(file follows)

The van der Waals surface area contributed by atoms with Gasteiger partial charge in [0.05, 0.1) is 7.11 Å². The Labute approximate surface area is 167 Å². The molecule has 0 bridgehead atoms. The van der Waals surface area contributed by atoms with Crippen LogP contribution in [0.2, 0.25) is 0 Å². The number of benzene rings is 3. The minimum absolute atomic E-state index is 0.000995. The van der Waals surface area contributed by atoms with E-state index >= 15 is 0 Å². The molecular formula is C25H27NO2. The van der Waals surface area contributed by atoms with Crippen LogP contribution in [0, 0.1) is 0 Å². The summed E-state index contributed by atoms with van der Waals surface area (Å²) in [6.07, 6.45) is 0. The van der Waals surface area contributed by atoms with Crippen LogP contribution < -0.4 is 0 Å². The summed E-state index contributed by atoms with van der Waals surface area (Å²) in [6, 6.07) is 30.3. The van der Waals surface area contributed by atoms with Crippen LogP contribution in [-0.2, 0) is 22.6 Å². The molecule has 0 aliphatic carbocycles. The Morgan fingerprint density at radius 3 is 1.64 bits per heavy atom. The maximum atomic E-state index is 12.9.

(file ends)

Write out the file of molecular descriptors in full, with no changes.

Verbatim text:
The van der Waals surface area contributed by atoms with Gasteiger partial charge in [0.05, 0.1) is 7.11 Å². The Labute approximate surface area is 167 Å². The molecule has 0 bridgehead atoms. The van der Waals surface area contributed by atoms with Crippen LogP contribution in [0.2, 0.25) is 0 Å². The number of benzene rings is 3. The minimum absolute atomic E-state index is 0.000995. The van der Waals surface area contributed by atoms with E-state index >= 15 is 0 Å². The molecular formula is C25H27NO2. The van der Waals surface area contributed by atoms with Crippen LogP contribution in [0, 0.1) is 0 Å². The summed E-state index contributed by atoms with van der Waals surface area (Å²) in [6.07, 6.45) is 0. The van der Waals surface area contributed by atoms with Crippen LogP contribution < -0.4 is 0 Å². The summed E-state index contributed by atoms with van der Waals surface area (Å²) in [6, 6.07) is 30.3. The van der Waals surface area contributed by atoms with Crippen LogP contribution in [-0.2, 0) is 22.6 Å². The molecule has 0 aliphatic carbocycles. The Morgan fingerprint density at radius 3 is 1.64 bits per heavy atom. The maximum atomic E-state index is 12.9.